To conclude, thymos to Aristotle suggests self-assertiveness, manly courage, and the desire to measure one’s mettle against that of others, whilst providing for gentleness and friendliness. It is clear that to Aristotle, thymos was one seat at least of the virtues to which man, in his view, ought to aspire to live a good life.
To remind ourselves of the earlier Greeks, let us remember the mention in Homer of the barking heart of Odysseus. This is not to say he has the heart of a mindless dog, but to show a distinction between
“that which makes calculations about better and worse”
“that which rages without reason”.
It is not blind but clear-sighted rage to which the thymos moves Odysseus. It is a recognition of his unfair treatment and also of his appetite for justice. This reaction contains a sense of continuity, for this judgement to be so it must arise from an understanding of the past - and of what can be made in, that light, of the future.
Both in the Republic and in the Phaedrus, thymos is the helpmeet of reason against the urgency of desire. It is the good horse, which loves moderation as much as it does honour, joining the charioteer in its opposition to the shamelessness of the bad.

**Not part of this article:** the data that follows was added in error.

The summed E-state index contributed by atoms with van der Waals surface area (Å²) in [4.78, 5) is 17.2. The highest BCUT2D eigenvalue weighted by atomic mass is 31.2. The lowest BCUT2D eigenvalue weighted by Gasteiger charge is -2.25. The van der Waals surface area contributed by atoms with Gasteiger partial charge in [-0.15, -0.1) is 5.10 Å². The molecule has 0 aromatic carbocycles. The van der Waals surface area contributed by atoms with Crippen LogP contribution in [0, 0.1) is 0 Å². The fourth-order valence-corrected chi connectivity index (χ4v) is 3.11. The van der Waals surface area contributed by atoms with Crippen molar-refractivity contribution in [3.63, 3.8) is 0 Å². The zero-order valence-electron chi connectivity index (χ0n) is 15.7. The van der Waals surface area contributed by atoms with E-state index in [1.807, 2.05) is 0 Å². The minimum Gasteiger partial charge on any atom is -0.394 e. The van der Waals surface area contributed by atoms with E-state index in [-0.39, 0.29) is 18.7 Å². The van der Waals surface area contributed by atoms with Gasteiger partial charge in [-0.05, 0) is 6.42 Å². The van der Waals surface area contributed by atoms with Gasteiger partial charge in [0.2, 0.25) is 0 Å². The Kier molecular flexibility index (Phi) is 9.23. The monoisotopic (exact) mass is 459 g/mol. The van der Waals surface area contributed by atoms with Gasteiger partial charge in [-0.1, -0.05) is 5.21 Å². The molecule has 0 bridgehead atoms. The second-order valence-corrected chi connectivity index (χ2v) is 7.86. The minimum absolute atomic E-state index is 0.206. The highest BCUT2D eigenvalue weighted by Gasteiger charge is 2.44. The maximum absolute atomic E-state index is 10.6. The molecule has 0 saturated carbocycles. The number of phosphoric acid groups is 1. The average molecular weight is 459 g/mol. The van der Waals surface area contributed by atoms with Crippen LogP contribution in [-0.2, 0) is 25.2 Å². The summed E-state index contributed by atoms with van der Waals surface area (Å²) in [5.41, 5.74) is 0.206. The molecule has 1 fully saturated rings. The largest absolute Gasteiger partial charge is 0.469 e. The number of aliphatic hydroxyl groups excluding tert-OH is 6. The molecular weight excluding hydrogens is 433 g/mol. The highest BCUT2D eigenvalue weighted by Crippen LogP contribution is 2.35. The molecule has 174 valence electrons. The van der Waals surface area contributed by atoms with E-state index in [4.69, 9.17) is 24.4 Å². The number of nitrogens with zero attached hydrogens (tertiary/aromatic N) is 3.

Later, Chryssipus would reimagine the thymos in a much more modern idiom, seeing it as the expression or site of mental conflict. This idea of the war within the self gave way to the notion, some several centuries later, in the ideas of Philodemus the Epicurean, that the thymos was mere rage.
As we know from words like ‘justice’, ‘freedom’, ‘ethical’ and ‘woman’, meanings change over time for reasons other than habits of use. They are informed and increasingly directed by ideological fanatics seeking to Lysenkoise the mind of the speaker into submission.
The dictionary definition of thymos has survived the process which has degraded that of adult human females, and so gives us a fair sweep in this:
1. The mind or heart as the seat of strong feelings or passions.
2. A desire or hunger of people for personal recognition and acknowledgement of their worth and significance.
3. People who are sensitive about their self-worth and the significance of their group.
4. The psychological origin of political action.
Some of the past survives in this, but it is being howled out by the ever-present.
Thymos in the age of the immediate
In the perpetual now of the digital age, where everything is phenomenological and nothing really real, strong feelings or passions are the evidence of justice. Shouting incoherently means you will win, or have already won, the argument, since the other side is likely prohibited from whispering in objection.